On Tuesday I went to lunch with Chuck and a few other people at a Ramen place called Kuorokuaen.  I’ve been back several times for their inexpensive yet delicious Ramen and pork dumplings.  A bit later in the day, the entire cast met in the lobby with all of our interpreters and presenters and trekked to our first Shinto shrine, Mitake Shrine.  To see this age old shrine juxtaposed against skyscrapers was a pretty amazing sight.  They invited us to take part in the blessing, and even gave us an offering afterward.  A small rake that symbolizes money, fame and “raking it in”. 

We then had some time to rest, and headed to the theatre for our first tech run.  The building is quite amazing.  The theatre itself (Tokyo Theatre ORB) is in the middle of a skyscraper, about 15 stories up.  We are surrounded by a shopping mall and quite a few restaurants.  The theatre is quite new, so most everything is automated.  It’s really a pleasure to be here.  After rehearsal, a few of us went to a very American looking pub called the Abbot House, where we met a new friend, Pokke who took very good care of us.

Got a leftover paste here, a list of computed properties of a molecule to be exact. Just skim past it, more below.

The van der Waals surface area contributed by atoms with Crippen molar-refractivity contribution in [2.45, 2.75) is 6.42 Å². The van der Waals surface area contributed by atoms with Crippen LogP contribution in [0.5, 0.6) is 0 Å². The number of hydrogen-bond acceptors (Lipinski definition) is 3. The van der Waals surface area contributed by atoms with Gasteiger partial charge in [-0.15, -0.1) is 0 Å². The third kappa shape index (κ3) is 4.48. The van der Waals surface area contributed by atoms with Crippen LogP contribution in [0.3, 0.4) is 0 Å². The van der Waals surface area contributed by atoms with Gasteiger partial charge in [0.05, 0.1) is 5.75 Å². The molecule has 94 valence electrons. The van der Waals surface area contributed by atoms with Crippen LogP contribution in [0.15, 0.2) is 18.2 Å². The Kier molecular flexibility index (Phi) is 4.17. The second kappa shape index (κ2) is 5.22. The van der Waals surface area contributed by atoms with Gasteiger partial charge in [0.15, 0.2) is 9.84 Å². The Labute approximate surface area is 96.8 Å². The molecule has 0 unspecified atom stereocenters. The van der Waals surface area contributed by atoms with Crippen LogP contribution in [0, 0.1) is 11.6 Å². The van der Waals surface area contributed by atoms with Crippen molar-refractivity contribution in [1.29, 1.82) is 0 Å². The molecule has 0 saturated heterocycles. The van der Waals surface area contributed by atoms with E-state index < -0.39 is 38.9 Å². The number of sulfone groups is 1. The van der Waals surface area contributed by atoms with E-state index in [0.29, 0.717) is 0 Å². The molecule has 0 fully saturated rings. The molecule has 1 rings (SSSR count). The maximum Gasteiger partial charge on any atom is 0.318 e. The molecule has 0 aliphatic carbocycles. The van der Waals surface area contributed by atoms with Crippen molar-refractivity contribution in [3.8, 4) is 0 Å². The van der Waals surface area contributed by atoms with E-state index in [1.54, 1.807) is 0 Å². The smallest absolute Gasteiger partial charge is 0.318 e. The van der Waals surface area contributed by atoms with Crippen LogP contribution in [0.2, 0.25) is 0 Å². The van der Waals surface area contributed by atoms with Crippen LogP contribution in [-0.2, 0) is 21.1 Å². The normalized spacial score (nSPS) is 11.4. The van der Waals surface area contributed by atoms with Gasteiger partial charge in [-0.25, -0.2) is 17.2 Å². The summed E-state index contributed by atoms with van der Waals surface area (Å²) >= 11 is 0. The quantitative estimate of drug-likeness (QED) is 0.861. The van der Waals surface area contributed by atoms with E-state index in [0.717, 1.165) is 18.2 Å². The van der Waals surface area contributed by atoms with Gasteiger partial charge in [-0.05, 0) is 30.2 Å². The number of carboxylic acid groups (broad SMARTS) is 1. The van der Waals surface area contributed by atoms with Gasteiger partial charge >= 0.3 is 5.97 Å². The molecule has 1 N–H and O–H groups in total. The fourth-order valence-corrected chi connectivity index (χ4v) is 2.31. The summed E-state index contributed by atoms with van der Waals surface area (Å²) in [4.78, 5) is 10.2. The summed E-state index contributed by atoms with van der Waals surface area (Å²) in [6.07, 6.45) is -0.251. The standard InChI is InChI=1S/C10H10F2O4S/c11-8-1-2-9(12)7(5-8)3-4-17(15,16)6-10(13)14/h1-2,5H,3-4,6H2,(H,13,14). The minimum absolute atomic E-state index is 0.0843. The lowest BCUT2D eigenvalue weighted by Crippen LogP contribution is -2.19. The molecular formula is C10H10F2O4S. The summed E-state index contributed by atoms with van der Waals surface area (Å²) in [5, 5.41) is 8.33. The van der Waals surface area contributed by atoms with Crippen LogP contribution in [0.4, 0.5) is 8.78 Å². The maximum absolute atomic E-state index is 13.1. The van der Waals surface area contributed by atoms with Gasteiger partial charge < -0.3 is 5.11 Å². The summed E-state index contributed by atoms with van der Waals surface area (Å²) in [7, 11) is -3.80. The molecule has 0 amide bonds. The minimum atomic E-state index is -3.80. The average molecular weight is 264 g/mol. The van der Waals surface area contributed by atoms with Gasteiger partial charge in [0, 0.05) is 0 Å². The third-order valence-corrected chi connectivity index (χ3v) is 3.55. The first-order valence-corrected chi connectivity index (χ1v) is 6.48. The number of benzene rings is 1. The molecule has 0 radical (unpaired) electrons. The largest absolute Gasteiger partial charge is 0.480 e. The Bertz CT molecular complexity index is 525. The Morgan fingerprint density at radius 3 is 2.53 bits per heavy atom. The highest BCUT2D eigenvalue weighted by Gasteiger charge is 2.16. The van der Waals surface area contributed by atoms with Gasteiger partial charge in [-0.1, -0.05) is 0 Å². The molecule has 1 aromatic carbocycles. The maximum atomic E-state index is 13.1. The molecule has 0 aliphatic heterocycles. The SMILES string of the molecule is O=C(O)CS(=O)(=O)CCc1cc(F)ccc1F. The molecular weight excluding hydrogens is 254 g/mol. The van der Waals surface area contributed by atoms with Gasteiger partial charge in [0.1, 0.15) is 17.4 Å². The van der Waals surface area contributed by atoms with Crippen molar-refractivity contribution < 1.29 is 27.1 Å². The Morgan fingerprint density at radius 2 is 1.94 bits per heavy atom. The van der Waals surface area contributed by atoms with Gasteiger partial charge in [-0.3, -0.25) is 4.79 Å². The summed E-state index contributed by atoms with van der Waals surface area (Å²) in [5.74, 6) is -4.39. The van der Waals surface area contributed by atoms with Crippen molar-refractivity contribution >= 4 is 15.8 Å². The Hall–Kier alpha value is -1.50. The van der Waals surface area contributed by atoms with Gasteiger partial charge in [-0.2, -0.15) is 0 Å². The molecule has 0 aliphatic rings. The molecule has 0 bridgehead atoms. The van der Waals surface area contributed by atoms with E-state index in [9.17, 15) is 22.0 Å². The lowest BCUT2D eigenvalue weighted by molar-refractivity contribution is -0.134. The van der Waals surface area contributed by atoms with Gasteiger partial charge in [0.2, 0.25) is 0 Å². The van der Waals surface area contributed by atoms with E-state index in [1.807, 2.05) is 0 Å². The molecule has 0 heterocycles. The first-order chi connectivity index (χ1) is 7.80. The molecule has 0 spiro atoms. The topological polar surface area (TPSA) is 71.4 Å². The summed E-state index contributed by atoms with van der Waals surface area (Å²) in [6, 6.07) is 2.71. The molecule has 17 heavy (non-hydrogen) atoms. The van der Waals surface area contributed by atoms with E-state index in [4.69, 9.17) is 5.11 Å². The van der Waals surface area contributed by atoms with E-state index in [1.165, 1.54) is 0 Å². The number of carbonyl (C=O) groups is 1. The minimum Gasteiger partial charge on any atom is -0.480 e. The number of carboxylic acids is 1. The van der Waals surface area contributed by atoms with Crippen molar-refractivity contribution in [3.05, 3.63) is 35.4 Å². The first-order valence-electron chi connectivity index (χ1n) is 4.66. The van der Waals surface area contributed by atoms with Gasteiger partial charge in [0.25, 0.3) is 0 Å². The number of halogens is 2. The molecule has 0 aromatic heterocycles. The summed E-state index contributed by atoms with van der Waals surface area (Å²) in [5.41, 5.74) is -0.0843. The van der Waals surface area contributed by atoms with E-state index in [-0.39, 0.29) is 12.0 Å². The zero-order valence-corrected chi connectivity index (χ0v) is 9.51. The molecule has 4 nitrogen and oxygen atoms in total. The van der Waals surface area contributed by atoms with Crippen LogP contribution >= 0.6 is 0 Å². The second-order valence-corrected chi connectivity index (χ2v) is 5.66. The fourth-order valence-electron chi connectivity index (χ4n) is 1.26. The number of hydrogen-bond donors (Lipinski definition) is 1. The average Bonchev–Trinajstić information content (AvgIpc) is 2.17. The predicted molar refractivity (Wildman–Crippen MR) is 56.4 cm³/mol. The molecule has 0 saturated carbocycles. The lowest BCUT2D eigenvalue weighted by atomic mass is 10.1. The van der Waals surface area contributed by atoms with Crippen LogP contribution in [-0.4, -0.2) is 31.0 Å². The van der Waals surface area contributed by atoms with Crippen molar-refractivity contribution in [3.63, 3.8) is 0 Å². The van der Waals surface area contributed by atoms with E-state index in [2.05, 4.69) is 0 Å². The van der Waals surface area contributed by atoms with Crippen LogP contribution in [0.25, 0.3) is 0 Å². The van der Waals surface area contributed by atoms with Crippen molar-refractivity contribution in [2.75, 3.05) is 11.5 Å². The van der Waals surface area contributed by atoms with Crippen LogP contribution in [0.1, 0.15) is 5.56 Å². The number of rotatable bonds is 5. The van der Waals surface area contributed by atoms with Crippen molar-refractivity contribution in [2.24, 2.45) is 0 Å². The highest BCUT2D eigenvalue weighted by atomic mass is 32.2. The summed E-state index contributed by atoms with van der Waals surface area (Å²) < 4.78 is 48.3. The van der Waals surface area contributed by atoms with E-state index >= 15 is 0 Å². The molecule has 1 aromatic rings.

Wednesday was opening day, so it was pretty darn busy.  A small group of us headed out for breakfast and on Jam’s suggestion stopped at a place called Choco Cro.  They had great, strong iced coffee, chocolate croissants, and some French toast-like breakfast sandwiches.  At 12:30 we attended a Shinto blessing of our stage, performed by one of the same priests as the day before.  Later, we took the elevator down to the delicatessen below the theatre and wandered around looking at all of the enormous fruit, beautiful displays, and smelling the sweet smells.  Most of us got sushi and brought it back to the theatre to enjoy during the invited dress rehearsal.  After a break, we came back to open the show.  We were excited and nervous to see how the crowd would react to our show….but we were surprised to find that they were really quite vocal!  They were clapping along to almost every song, and really getting into it.  Following the performance, the entire cast and crew were escorted to the lobby to take part in the opening night festivities.  There were a series of speeches made by the people sponsoring the show, and our hosts at the Tokyo Theatre ORB.  Interestingly enough, the biggest sponsor was Suntori, known for multiple products, but made famous by Bill Murray in Lost In Translation, when he was selling their Suntori beer.  They also distribute Orangina, and strangely enough, Glen Fydich.  In fact, that is how they came to sponsor our show.  Because they are the Japanese distributor for Glen, and because it is so prominently displayed in our show, they found it to be a win win situation.  Following the party a few of us headed to an Irish bar, the Dubliner.  Nearby was a clothing store called….Moreau.  Yes, I took a ton of pictures.